The Apprentice has been running for 16 seasons, its 17 years on the small screen cementing it as a staple of BBC reality TV. The behemoth has sparked countless entertaining moments, gained a loyal following of fans who tune in year after year, and made it that many people’s first reaction to Prokofiev’s ‘March of the Capulets’ is “hey, isn’t this The Apprentice’s theme?”. Despite the world of business being to many of us (myself included) deeply uninteresting, The Apprentice managed to turn this into a truly compelling competitive process.
In brief – in case you’re somehow unsure of the show’s format – The Apprentice takes sixteen candidates (or apprentices, get it?) and gives them a task a week centred around something in the business world. This definition can be pretty loose, however, there’s generally a creative aspect and a connection to sales or marketing in there somewhere. Starting off in teams, the contestants are whittled down over the weeks to the final three, who pitch their business plans to corporate bigwigs before Lord Sugar decides the winner, who will receive both his investment and tutelage. It’s a fairly simple set-up, but one that stirs up plenty of personal drama and rivalries as the candidates fight for the £250k prize money.
From the uninspired candidates to the lacklustre ideas to the challenges, it all has gone downhill in entertainment value
Yet some are critiquing its now well-worn formula. Whilst the first few series focused on a handful of plucky, average-joe people seeking to make their way in the business world, over the years the competition has devolved to a group of almost caricatures with business plans that are either too dull or too technical to get behind. Recruiting companies, cybersecurity, and online businesses are all well and good, but they don’t make for riveting TV as candidates outline their ideas. Some have questioned the legitimacy of the show, wondering whether participants can really be as stupid as they’re made out to be. Surely the high-class education and years of experience that each of them boasts will have given them a morsel of common knowledge? But time and time again, they’re stumped by the simplest of problems. Perhaps endearing or comic at first, the repetitive gag has become tediously unrealistic.
From the uninspired candidates to the lacklustre ideas to the challenges, it all has gone downhill in entertainment value. No longer am I entranced by teams madly rushing to finish decorating a hotel room with a theme that hasn’t been agreed, or to find champagne glasses in the middle of the night. Maybe because it’s affecting our lives so much lately, but watching people bumble around being bad at their jobs just isn’t so entertaining anymore.
There are many things to criticise about The Apprentice, but the recent Independent article bemoaning the lack of age diversity in candidates seems to entirely miss what the show has become. Yes, at its inception, having people from different ages and career backgrounds would have been a boon. But now, the show is so far separated from what it ostensibly is, focusing far more on backstabbing and betrayal rather than business, that the fresh-faced, naive, and frankly quite often horrible characters are a necessity. Adding a likeable, perhaps even kind, middle aged woman who loves her family and wants to take her small (and comprehensible) business to the next level would be like throwing a particularly tasty looking lamb to a pack of hair-gelled, power-suited wolves.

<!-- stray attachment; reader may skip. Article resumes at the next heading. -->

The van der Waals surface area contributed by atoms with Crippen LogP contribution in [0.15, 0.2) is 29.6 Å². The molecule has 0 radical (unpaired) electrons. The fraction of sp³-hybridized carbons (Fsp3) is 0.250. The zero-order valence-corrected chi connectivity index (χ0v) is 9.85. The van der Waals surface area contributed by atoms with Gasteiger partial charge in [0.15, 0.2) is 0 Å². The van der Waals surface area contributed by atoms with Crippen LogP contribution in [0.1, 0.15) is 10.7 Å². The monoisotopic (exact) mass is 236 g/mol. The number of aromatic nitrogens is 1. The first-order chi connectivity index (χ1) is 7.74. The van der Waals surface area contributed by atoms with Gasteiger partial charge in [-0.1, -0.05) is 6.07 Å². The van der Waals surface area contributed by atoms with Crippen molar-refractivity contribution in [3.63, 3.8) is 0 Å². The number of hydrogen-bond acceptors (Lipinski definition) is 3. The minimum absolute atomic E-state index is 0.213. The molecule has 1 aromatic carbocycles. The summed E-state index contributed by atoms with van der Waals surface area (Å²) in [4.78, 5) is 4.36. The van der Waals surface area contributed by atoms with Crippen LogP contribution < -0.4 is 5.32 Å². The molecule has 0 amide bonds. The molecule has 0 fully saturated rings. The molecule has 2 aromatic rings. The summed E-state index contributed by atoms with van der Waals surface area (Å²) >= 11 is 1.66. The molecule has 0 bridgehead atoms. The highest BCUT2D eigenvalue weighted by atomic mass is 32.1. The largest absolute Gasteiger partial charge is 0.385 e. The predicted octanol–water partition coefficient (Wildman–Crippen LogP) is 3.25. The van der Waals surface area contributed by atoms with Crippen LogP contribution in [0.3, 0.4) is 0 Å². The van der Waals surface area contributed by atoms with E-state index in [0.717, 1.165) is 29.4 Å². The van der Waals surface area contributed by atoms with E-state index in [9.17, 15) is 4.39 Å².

Although age diversity wouldn’t be the first thing that I’d nitpick about the show, it’s difficult to disagree with the fact that the overwhelming youth of the candidates plays a major role in their boringness
Although age diversity wouldn’t be the first thing that I’d nitpick about the show, it’s difficult to disagree with the fact that the overwhelming youth of the candidates plays a major role in their boringness. Their brash overconfidence just doesn’t have the backing of years of middle-management and tepid boardrooms seen with older candidates, and the intergenerational tensions that sparked some fun (read: awful) jibes in previous series are impossible. Maybe that’s a good thing, though: the ageism of the lack of diversity on the show would certainly not be remedied by the inevitable jokes made at the expense of older participants.
I don’t think it’s ageism that’s sent The Apprentice downhill, but it’s valid to note that the series is far less watchable than it used to be. Now that it’s so patently staged, with more focus on manufactured drama rather than actual competition, it’s begun to meld into the ever expanding mass of reality TV that’s so readily available to us at every turn. Maybe it’s time to acknowledge that the show has run its course, and say, with some regret: The Apprentice – you’re fired.